JULIE: Fell apart?
ANDY: Got about the worst it’s ever been in your life…
ANDY: …If I’m not overstating too much.
JULIE: No, you’re not.
ANDY: Talk a little bit about the—I believe it was in a span of about three or four months,
ANDY: Maybe a little longer than that—
ANDY: So kind of talk about the events that happened up into the point when you came to the US for college.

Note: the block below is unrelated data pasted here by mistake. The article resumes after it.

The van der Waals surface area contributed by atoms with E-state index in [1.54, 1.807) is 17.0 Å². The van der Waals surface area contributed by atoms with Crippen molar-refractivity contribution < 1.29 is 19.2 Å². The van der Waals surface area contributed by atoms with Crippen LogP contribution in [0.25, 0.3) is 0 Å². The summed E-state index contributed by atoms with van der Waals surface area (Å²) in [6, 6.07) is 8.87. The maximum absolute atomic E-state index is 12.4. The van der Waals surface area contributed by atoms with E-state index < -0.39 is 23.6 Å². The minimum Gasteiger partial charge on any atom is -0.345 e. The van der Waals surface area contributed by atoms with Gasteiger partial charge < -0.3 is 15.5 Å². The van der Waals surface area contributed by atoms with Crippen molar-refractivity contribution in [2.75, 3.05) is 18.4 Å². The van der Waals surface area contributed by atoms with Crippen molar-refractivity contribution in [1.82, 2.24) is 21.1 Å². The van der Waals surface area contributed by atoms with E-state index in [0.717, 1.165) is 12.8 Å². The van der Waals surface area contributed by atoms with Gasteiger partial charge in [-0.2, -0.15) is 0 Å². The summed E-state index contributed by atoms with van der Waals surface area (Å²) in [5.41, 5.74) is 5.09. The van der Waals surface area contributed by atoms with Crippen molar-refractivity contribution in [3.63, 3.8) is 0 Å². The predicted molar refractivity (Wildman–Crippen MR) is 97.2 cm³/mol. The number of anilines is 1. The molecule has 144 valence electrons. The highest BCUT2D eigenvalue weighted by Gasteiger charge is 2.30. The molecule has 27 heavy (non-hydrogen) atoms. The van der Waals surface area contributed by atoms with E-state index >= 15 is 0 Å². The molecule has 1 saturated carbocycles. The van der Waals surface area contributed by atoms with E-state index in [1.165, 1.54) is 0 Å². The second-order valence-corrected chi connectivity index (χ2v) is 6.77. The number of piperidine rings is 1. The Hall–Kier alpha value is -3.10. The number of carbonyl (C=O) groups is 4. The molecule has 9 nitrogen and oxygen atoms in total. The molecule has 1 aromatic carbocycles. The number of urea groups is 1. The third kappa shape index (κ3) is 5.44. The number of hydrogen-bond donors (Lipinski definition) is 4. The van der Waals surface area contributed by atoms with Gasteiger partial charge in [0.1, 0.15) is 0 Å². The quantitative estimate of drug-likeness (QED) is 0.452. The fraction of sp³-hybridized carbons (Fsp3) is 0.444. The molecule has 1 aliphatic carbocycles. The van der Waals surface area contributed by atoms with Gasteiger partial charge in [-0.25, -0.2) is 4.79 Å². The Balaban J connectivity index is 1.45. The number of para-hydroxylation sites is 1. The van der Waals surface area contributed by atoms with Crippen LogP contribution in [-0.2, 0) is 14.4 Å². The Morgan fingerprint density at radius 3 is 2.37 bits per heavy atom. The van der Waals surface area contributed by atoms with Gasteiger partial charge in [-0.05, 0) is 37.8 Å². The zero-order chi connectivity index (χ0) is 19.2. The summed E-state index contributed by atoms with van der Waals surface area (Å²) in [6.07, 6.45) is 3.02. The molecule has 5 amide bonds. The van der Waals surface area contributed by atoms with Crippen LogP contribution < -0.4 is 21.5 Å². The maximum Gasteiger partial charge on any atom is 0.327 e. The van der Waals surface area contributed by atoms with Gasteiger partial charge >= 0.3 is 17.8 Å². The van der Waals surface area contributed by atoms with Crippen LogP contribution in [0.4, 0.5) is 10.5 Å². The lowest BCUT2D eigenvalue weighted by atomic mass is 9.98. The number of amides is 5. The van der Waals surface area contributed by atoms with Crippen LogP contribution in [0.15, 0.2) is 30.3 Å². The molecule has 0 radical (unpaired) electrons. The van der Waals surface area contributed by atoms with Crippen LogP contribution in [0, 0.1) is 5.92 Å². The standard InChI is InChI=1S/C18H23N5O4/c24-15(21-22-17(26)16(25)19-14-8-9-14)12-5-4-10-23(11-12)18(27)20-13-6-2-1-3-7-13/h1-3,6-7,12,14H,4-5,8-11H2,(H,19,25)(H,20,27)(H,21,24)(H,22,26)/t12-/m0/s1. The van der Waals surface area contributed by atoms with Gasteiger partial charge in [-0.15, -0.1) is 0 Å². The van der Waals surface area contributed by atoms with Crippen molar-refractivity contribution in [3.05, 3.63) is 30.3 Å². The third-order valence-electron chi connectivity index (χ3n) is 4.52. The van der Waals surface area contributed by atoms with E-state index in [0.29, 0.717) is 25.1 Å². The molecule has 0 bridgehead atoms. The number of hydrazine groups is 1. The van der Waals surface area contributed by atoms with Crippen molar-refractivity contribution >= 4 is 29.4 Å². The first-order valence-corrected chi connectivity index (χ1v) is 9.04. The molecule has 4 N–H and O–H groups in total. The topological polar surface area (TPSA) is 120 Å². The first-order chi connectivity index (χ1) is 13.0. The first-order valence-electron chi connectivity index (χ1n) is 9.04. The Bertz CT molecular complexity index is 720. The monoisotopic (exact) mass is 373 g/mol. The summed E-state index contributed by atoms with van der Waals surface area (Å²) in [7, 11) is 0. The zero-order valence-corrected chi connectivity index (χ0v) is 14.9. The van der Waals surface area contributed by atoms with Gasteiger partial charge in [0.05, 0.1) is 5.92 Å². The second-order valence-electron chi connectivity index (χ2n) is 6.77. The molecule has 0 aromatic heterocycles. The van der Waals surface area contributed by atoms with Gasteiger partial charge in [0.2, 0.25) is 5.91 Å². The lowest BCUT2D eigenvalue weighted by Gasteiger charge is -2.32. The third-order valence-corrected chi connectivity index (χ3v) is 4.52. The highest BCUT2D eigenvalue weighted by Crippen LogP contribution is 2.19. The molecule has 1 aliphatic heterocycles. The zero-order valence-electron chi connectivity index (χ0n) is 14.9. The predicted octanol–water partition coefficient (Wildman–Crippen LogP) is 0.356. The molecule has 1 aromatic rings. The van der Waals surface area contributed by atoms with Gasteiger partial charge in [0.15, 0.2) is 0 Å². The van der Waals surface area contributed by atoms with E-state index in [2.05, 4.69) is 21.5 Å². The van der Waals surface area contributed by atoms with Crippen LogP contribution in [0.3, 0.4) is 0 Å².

JULIE: [Laughs.] Eventually, like I said, fifth year and sixth year was when I started going out there—and you know, partied and having different friends and realizing that I was not who my parents wanted me to be; but I was happy being me—and came to sixth year (which is the final year, and you have to start making decisions about where to go to college and yadda yadda yadda), and I didn’t want to come to America. Because I came to America once, and look what happened: I came back, and I felt left out. I was totally different. My parents had always pushed me along the religious lines, that you have to go to a religious school. You have to go to a Christian school. It’s just not acceptable to go somewhere that’s not a Christian college. And where the Christian colleges were, the Christian colleges was in America. So basically my parents told me, “You have to come to America to go to college.” And that did not make me happy. I took my SATs and scored pretty good on those, but I did it because my parents told me. There was no way I was coming to America. Eventually I’d been dating this same guy for a while—like a year or a year and a half or something—and at that time, you know, when you’re young you think you’re totally infatuated and that you want to be together forever and all that crap. But I didn’t want to go to America. Number one I didn’t want to leave my friends, number two I didn’t want to leave my boyfriend, number three I didn’t want to go to a friggin’ Christian school, where I couldn’t smoke and I couldn’t drink and I couldn’t smoke weed and I couldn’t do all the stuff; I couldn’t listen to music, I couldn’t dance, I couldn’t do anything! I was thinking like I was going to go to a convent, basically, that’s the way I thought. So, it got worse and worse and worse. The OCD was at it’s very maximum limit. I just decided one day, “You know what, screw this! I am not going to America, this is not what I want to do.” And so, I decided to run away from home. It wasn’t really running away from home, because I was eighteen; I could do what I wanted, but technically that’s what I did. I had a friend, an older married friend, and I called her up and I said, “Hey, can I come stay with you for a while till I get my life together? Because I’m not going to America.” And this was like a month, three weeks before I was supposed to start college here in Texas. And so I wrote my parents a letter, and I told them, I said, “I can’t do this. This is not who I am. I don’t want to go to America. I want to be who I am. I want to stay here. And so I’m leaving; don’t come look for me, because I don’t want to be found.” So my parents were both at work one day and I packed up all my crap and I walked—I don’t know what it was, four miles—to my friend’s house; walked all the way back, got the rest of my stuff, walked all the way back to her house, and I left. And I was gone. And honestly I’d never felt better about it. But I didn’t know what I was going to do with my life. And… turns out, my father is over-protective and strict that he was, that he, when he found the letter, took that as a huge insult. And so he sent the cops out to look for me. So I was staying with my friend. And a couple days later—hadn’t heard anything—couple days later (I mean he, my parents knew we were friends, so I guess he’d searched everywhere else) couple days later, I see cop cars start circling her house. I’m like, “What the heck is going on?” I didn’t know what had happened. So, I knew there was getting pretty close, cops circling every now and then, and I was going out and, you know, being with my boyfriend. And his parents even told me at one point that, you know, “We understand that your parents are not letting you be who you want to be, so you are more than welcome to come and stay here if you want.” But I decided I would stay with my friend. And then one day we saw my Dad coming up and knocking on the door of my friend’s house. We saw him walking up and so she had another lady who was in the house with us at the time, and my dad was walking up to the house so fast we couldn’t get out the whole message. All we said was, “Tell him that we’re not here, that Julie’s not here.” What we meant was, “Tell him that Julie is not here and has never been here, and we don’t know what you’re talking about.” But apparently she didn’t understand that. So my dad knocked on the door and said, “Is Julie here?” and instead of the lady saying “No, Julie’s never been here, I don’t know what you’re talking about,” she said, “Oh yeah, her and my friend Susan went to Bray.” Which is like another town. And my dad is like, “You mean so she’s been here?” and the other lady was like, “Yeah.” And I almost went through the friggin’ roof. I could not believe that she said that. So looking back on it, that was the turning point, because if she said I was never there, then I would never end up where I am today. But then my dad got the cops to go to the Bray, which is another town, and circle around there, and couldn’t find me. And then of course the phone calls started. And my parents kept calling me and saying, “We demand to talk to Julie, yadda yadda yadda,” and then they got my brother to call me, they got my grandparents to call me, they got anybody under the sun that they thought they could use to get me out of there to start calling. And basically there’s only so many phone calls you can take before you just, you know, “Screw it, I’ll just talk to them. Whatever.” We decided that my dad—my dad decided—that we were going to have, I don’t know what you call it, an “intermediary meeting”, or something. So we arranged a time. We arranged a time where we would meet, and we would talk, and so we set that up, and me and my friend went and my parents were there, and basically I just told them, “Listen, I don’t want to go to America. That’s why I ran away from home. That’s why I left, because I knew you wouldn’t understand, and I knew all that’s acceptable to you is to go to America. But you have to realize, I don’t want to go to America. And I’m eighteen years old, and I’m technically allowed to make my own decision. I’m not going to be happy if I go to America. I don’t know exactly what I want to do yet, but I know I do not want to go to America. I want to stay here. This is my home, and I like it here. And I don’t want to leave.” You know, to my surprise, my parents were a little bit more understanding than I thought they would be, and they said, “Okay, well, you know, come on home.” And I’m like, “No, I’m not coming home. I don’t want to be there. That’s not where I want to be.” So they said that (at the back of my parent’s mission, there’s a couple of apartments back there—you know, where missionaries stay and stuff) so they said, “Well you can stay back there,” and I said, “Okay, that’s acceptable.” So I stayed back there and my parents said, “Okay, well, we’ll work to get you into college here, and we’ll get you some driving lessons,” (because you can’t drive till you’re eighteen over in Ireland), so, “get you some driving lessons, and we’ll work with you.” And basically they said, “Okay, you don’t have to go to America.” And I was like, “Oh my god, wow.” So–